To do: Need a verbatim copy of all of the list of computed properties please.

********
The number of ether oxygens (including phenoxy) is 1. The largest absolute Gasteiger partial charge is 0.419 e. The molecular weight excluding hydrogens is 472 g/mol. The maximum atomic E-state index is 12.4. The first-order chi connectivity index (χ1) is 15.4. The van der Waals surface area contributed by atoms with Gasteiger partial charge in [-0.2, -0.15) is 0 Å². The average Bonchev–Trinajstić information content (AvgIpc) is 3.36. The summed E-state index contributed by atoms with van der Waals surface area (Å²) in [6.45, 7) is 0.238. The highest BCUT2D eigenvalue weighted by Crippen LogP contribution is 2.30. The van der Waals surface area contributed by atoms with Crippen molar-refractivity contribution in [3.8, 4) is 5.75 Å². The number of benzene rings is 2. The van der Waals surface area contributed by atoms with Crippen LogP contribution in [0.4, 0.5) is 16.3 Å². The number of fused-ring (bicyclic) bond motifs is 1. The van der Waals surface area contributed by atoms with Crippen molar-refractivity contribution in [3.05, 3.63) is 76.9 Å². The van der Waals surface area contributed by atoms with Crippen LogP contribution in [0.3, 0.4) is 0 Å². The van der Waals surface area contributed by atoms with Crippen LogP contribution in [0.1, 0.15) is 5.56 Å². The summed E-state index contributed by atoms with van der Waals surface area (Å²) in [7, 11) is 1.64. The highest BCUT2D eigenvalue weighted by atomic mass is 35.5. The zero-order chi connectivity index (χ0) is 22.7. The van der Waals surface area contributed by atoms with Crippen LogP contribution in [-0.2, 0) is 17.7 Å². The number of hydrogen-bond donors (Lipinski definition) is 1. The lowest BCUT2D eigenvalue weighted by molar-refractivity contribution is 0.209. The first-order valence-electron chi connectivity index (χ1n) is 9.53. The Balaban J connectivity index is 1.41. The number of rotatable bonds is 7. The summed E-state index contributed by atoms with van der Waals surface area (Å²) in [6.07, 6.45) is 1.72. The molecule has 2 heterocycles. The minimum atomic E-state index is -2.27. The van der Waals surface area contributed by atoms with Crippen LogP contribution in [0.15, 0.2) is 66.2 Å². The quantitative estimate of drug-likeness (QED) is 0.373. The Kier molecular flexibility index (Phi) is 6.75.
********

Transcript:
The number of ether oxygens (including phenoxy) is 1. The largest absolute Gasteiger partial charge is 0.419 e. The molecular weight excluding hydrogens is 472 g/mol. The maximum atomic E-state index is 12.4. The first-order chi connectivity index (χ1) is 15.4. The van der Waals surface area contributed by atoms with Gasteiger partial charge in [-0.2, -0.15) is 0 Å². The average Bonchev–Trinajstić information content (AvgIpc) is 3.36. The summed E-state index contributed by atoms with van der Waals surface area (Å²) in [6.45, 7) is 0.238. The highest BCUT2D eigenvalue weighted by Crippen LogP contribution is 2.30. The van der Waals surface area contributed by atoms with Crippen molar-refractivity contribution in [3.8, 4) is 5.75 Å². The number of benzene rings is 2. The van der Waals surface area contributed by atoms with Crippen LogP contribution in [0.4, 0.5) is 16.3 Å². The number of fused-ring (bicyclic) bond motifs is 1. The van der Waals surface area contributed by atoms with Crippen molar-refractivity contribution in [3.05, 3.63) is 76.9 Å². The van der Waals surface area contributed by atoms with Crippen LogP contribution in [0.3, 0.4) is 0 Å². The van der Waals surface area contributed by atoms with Crippen LogP contribution in [0.1, 0.15) is 5.56 Å². The summed E-state index contributed by atoms with van der Waals surface area (Å²) in [7, 11) is 1.64. The highest BCUT2D eigenvalue weighted by atomic mass is 35.5. The zero-order chi connectivity index (χ0) is 22.7. The van der Waals surface area contributed by atoms with Crippen LogP contribution in [-0.2, 0) is 17.7 Å². The number of hydrogen-bond donors (Lipinski definition) is 1. The lowest BCUT2D eigenvalue weighted by molar-refractivity contribution is 0.209. The first-order valence-electron chi connectivity index (χ1n) is 9.53. The Balaban J connectivity index is 1.41. The number of rotatable bonds is 7. The summed E-state index contributed by atoms with van der Waals surface area (Å²) in [6.07, 6.45) is 1.72. The molecule has 2 heterocycles. The minimum atomic E-state index is -2.27. The van der Waals surface area contributed by atoms with Crippen LogP contribution in [0.15, 0.2) is 66.2 Å². The quantitative estimate of drug-likeness (QED) is 0.373. The Kier molecular flexibility index (Phi) is 6.75.